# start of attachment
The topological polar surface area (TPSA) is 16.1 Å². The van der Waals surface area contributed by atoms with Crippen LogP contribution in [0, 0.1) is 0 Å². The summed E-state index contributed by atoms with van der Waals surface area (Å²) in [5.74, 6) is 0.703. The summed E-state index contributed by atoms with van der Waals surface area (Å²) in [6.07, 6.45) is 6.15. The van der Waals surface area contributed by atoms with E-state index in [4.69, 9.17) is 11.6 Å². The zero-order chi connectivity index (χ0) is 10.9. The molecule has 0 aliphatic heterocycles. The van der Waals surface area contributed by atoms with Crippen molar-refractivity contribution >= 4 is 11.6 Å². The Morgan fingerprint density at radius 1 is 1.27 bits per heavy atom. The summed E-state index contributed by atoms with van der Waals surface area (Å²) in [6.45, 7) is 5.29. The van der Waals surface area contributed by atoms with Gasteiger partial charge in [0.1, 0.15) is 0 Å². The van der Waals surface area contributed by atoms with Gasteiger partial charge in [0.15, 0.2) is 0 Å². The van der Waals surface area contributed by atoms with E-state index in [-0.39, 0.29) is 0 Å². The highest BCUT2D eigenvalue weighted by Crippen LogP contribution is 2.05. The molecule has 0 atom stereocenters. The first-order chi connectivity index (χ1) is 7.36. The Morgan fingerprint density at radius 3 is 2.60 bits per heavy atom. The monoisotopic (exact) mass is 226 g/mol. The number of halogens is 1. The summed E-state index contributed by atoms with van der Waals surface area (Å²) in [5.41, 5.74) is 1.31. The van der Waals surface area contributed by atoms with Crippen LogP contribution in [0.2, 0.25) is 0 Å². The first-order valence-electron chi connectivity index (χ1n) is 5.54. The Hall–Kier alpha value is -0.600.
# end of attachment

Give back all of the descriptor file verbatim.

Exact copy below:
The topological polar surface area (TPSA) is 16.1 Å². The van der Waals surface area contributed by atoms with Crippen LogP contribution in [0, 0.1) is 0 Å². The summed E-state index contributed by atoms with van der Waals surface area (Å²) in [5.74, 6) is 0.703. The summed E-state index contributed by atoms with van der Waals surface area (Å²) in [6.07, 6.45) is 6.15. The van der Waals surface area contributed by atoms with E-state index in [4.69, 9.17) is 11.6 Å². The zero-order chi connectivity index (χ0) is 10.9. The molecule has 0 aliphatic heterocycles. The van der Waals surface area contributed by atoms with Crippen molar-refractivity contribution >= 4 is 11.6 Å². The Morgan fingerprint density at radius 1 is 1.27 bits per heavy atom. The summed E-state index contributed by atoms with van der Waals surface area (Å²) in [6.45, 7) is 5.29. The van der Waals surface area contributed by atoms with Gasteiger partial charge in [0.1, 0.15) is 0 Å². The van der Waals surface area contributed by atoms with Gasteiger partial charge in [0.15, 0.2) is 0 Å². The van der Waals surface area contributed by atoms with E-state index in [-0.39, 0.29) is 0 Å². The highest BCUT2D eigenvalue weighted by Crippen LogP contribution is 2.05. The molecule has 0 atom stereocenters. The first-order chi connectivity index (χ1) is 7.36. The Morgan fingerprint density at radius 3 is 2.60 bits per heavy atom. The monoisotopic (exact) mass is 226 g/mol. The number of halogens is 1. The summed E-state index contributed by atoms with van der Waals surface area (Å²) in [5.41, 5.74) is 1.31. The van der Waals surface area contributed by atoms with Crippen LogP contribution in [0.2, 0.25) is 0 Å². The first-order valence-electron chi connectivity index (χ1n) is 5.54. The Hall–Kier alpha value is -0.600.